Myanmar workers in Thailand plead not guilty to criminal defamation

A group of Myanmar migrant workers in Thailand who complained to its human rights commission about their treatment at a chicken farm have appeared in court on criminal defamation charges, media reported.

The 14 workers pledged to fight a landmark case after they pleaded not guilty to criminal defamation at a court hearing in Bangkok on October 4, said a Thomson Reuters Foundation report published by the Bangkok Post on its online edition.

The report quoted the group’s lawyer, Mr Nakhon Chompuchat, as saying they were the first migrant workers in the kingdom to have been charged with criminal defamation.

The workers – nine men and five women from Bago Region – were granted bail ahead of the start of their trial next February, the report said.

They face a maximum penalty of 18 months in jail and a fine if convicted.

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The case follows a complaint the workers submitted to Thailand’s National Human Rights Commission in July last year alleging underpayment and other labour abuses at a chicken farm owned by the Thammakaset Co Ltd.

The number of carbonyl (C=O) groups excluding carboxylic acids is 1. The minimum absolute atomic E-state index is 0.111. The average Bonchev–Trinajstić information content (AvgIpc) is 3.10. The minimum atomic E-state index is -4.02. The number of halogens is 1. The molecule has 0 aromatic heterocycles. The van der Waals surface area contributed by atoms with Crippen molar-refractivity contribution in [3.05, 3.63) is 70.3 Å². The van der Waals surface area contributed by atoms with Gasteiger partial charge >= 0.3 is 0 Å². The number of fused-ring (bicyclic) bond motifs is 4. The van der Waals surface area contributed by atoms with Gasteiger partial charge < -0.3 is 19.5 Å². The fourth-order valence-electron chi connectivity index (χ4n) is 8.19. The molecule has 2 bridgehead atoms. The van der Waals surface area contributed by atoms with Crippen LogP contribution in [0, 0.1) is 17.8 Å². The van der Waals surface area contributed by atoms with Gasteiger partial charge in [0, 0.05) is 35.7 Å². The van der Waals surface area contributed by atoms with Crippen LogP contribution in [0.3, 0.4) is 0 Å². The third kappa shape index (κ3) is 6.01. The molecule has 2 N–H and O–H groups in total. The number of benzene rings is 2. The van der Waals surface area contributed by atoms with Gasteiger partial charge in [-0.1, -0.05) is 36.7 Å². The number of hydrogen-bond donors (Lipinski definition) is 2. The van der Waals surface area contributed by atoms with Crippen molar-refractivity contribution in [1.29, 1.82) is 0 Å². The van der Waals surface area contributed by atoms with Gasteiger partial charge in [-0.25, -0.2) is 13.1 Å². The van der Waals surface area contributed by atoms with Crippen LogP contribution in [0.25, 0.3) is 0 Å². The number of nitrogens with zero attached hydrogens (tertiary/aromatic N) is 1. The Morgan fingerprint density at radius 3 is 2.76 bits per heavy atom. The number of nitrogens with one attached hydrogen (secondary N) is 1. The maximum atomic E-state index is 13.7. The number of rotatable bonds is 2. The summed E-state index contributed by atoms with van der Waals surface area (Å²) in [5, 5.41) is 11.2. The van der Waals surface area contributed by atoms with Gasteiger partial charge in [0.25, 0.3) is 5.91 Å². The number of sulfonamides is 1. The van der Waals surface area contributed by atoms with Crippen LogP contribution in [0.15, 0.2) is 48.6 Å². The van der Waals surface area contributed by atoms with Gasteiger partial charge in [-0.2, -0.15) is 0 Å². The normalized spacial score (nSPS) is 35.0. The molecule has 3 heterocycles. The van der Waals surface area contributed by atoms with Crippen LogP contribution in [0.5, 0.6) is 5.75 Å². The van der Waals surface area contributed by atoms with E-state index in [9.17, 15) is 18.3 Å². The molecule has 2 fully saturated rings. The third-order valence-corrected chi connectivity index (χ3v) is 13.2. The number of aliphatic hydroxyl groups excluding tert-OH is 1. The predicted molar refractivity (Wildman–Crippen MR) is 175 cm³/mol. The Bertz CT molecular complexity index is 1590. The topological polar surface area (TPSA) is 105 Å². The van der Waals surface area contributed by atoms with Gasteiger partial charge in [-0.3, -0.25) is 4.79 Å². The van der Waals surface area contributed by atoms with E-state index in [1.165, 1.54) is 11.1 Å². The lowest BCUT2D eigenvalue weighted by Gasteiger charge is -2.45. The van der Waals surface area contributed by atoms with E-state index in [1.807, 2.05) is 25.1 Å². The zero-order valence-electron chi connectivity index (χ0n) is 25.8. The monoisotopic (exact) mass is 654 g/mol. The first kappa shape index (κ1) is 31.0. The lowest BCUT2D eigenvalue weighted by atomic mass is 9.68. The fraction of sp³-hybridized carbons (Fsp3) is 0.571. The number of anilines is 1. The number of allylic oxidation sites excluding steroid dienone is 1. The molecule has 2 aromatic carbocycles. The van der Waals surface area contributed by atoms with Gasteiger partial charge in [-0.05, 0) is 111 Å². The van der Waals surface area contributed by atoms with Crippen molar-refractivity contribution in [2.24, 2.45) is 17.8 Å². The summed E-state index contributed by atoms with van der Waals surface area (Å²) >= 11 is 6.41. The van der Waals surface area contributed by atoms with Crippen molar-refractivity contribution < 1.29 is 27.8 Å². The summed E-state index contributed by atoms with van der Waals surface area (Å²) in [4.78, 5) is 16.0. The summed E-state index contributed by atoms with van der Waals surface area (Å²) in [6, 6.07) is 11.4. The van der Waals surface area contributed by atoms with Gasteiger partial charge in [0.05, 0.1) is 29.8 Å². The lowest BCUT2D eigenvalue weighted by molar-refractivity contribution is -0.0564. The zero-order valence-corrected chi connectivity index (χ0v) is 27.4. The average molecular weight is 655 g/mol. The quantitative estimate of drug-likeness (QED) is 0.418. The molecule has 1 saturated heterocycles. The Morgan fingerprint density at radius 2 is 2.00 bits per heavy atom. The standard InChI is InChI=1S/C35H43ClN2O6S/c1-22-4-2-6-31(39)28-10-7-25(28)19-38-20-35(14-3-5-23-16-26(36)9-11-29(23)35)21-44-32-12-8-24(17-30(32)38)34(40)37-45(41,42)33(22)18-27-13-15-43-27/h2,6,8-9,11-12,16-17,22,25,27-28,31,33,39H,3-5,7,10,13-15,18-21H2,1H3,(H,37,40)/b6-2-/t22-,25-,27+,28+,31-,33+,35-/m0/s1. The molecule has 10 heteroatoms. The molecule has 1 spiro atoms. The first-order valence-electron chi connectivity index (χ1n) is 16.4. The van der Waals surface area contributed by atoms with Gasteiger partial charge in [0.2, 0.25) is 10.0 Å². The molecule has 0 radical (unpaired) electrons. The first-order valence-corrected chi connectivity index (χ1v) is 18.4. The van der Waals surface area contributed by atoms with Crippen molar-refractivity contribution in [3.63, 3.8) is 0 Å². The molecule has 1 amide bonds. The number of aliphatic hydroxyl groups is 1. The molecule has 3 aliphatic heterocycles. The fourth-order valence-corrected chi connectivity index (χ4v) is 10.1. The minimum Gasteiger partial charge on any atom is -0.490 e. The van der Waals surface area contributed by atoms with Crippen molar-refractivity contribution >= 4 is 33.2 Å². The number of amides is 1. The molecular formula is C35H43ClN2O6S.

The company responded by filing the criminal defamation charges against the workers last October, saying their complaint to the commission had damaged its reputation.

Thammakaset denies the workers’ allegations that it paid them less than the daily minimum wage of 300 baht, underpaid them for working overtime and confiscated their identity documents in violation of Thailand’s Labour Protection Act.

The 14 workers are also involved in a separate case involving a complaint they filed in July 2016 with the Department of Labour Protection and Welfare about employment conditions at the chicken farm, Human Rights Watch said in a statement issued at the time.

It said the department found that Thammakaset had underpaid the workers and failed to give them adequate time off and ordered the company to pay them a total of 1.7 million baht (nearly K70 million) in compensation.

Thammakaset appealed to a labour court, which upheld the department’s decision. The company then appealed against the labour court’s verdict and the case is pending before the Supreme Court.

On November 4 last year, Thammakaset also filed complaints against British labour rights activist, Mr Andy Hall, alleging criminal defamation and a violation of the Computer-Related Crimes Act over his use of social media to seek justice for the 14 workers.

In September last year, Hall was given a suspended three-year jail sentence for criminal defamation over his role in exposing alleged labour abuses at a pineapple cannery run by the Natural Fruit Company.

Hall, who had worked for migrant labour rights in Thailand for 11 years, left the country on November 7 last year, saying he feared for his life.

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